Patients Could Still Be on the Hook for Outpatient Costs, Costs If They Test Negative, and Cost Sharing A new KFF analysis estimates that between 670,000 and 2 million uninsured people around the country eventually could be hospitalized with COVID-19, the respiratory disease caused by the novel coronavirus. Reimbursing hospitals…
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This brief estimates the total amount that will be spent to reimburse hospitals for care for the uninsured with COVID-19, the disease caused by the coronavirus.
There is ongoing discussion as to whether Congress should waive COVID-19 treatment costs. To inform these discussions, this analysis examines the extent of health care cost-related problems among Medicare beneficiaries. The analysis is based on a composite measure that includes problems getting care due to cost, delays seeking care due to cost, and problems paying medical bills among people with Medicare.
Medicare Part D plan sponsors, which provide drug coverage to 45 million older adults and people with disabilities, have the option to relax their ‘refill too soon’ restrictions in response to the COVID-19 pandemic, as part of efforts to ensure adequate access to medications in disasters or emergencies. This analysis examines the share of Part D enrollees who currently have access to extended supplies of generic, brand-name, and specialty-tier drugs covered by their plan in 2020, prior to relaxation of any early-fill restrictions in response to the COVID-19 outbreak.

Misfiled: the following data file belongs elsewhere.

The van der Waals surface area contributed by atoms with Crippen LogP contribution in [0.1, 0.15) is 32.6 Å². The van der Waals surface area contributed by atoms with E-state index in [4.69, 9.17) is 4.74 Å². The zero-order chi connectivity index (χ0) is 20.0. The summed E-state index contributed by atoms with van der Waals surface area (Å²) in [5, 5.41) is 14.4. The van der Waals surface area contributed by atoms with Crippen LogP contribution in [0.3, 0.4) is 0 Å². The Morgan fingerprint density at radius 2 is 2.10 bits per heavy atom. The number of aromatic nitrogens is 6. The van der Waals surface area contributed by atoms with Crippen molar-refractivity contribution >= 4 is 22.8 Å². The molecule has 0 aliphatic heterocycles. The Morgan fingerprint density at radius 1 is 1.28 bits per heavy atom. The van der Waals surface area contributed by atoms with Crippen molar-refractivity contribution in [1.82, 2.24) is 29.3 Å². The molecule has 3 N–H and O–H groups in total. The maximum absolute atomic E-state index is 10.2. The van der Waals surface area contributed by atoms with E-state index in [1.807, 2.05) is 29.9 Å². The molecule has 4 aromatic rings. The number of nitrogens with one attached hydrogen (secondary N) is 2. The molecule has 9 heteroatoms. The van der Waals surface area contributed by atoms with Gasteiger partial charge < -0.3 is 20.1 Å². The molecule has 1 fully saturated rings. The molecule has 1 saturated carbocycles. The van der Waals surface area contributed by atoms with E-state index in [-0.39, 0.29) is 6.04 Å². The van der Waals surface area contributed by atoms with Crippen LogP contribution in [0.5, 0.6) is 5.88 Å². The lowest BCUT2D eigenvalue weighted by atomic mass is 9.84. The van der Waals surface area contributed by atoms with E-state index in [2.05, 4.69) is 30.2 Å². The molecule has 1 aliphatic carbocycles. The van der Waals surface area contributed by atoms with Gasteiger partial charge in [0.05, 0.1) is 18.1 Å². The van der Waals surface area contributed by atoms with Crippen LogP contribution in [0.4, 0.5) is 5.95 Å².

These FAQs provide the latest guidance on testing and treatment related to COVID-19 for Medicare beneficiaries.
As the coronavirus continues to spread, the number of people on Medicare admitted to the hospital for COVID-19 related illness is expected to rise. We analyze how much Medicare beneficiaries could pay out-of-pocket for an inpatient hospital admission under traditional Medicare (assuming no supplemental coverage) or Medicare Advantage plans.
A summary of key provisions of the Families First Coronavirus Response Act that addresses the domestic coronavirus outbreak, including paid sick leave, insurance coverage of coronavirus testing, nutrition assistance, and unemployment benefits.
These FAQs provide background on prescription drug importation, including how the U.S. currently regulates importation and why it hasn’t been successfully implemented before. These FAQs also describe the newest importation proposals, both by the Trump Administration and at the state level, how these proposals seek to address concerns with prior proposals, and how stakeholders are viewing these newest proposals